Using all-optical controls could speed the transmission of telecommunications data, but optical switches that can work at high bandwidths need a lot of energy to turn on and off. So the usual approach is that telecom providers deploy systems that convert light into electrical signals to process the data, then back into light for transmission.
|Light work: Michelle Povinelli uses mathematical modeling to study how light moves through structures. |
Credit: Technology Review
Now theoretical work from researchers at the University of Southern California and Stanford University suggests a way to get around this trade-off between bandwidth and power. Their simulations suggest that controlling the input beam by using new ways of shaping light pulses should allow switching at lower power. If these effects can be demonstrated in the lab, they could lead to new devices for speedier, energy-efficient telecommunications.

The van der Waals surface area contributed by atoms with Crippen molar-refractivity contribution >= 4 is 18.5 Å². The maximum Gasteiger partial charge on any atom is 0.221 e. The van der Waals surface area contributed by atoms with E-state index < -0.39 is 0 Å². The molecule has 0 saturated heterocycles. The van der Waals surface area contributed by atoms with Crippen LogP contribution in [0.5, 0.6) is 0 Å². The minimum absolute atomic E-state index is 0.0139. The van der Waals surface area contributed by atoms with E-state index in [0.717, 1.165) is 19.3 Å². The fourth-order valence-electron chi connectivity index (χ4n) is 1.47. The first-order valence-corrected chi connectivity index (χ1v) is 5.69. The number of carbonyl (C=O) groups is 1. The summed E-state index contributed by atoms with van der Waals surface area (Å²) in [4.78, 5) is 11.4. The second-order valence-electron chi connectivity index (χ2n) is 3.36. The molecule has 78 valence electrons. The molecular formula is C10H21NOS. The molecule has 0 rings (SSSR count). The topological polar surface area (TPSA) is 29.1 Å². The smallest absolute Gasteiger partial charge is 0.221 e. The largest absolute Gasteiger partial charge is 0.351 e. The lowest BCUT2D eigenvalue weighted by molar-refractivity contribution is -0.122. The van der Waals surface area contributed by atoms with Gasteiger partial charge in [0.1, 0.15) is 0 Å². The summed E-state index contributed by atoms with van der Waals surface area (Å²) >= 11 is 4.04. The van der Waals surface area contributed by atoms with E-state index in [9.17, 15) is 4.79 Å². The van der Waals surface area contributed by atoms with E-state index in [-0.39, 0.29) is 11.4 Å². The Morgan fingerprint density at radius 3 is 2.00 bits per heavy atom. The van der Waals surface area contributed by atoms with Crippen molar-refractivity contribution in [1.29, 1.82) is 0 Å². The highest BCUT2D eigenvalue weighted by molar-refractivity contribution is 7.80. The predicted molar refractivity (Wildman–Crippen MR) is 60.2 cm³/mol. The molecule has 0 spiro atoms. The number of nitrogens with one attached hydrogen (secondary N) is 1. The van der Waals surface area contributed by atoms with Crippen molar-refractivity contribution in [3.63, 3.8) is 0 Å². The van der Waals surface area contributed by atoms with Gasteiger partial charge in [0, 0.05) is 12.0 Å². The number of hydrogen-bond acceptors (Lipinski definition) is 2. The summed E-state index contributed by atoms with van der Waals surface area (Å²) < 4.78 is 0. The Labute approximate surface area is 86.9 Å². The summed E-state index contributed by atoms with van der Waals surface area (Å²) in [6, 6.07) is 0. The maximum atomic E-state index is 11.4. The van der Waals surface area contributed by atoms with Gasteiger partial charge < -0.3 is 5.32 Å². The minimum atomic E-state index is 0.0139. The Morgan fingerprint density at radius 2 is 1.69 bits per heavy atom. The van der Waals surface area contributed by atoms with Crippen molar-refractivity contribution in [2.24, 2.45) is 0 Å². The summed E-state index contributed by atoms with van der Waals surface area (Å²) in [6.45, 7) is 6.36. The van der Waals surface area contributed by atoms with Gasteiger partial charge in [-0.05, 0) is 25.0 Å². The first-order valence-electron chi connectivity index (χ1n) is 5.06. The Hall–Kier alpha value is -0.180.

Optical signal processing has high power requirements because it takes a lot of energy to get photons to interact with one another. One way to encourage these interactions is to increase the intensity of the light beams. The more intense the pulse, the more power it takes to produce, but the more likely it is to interact with another pulse.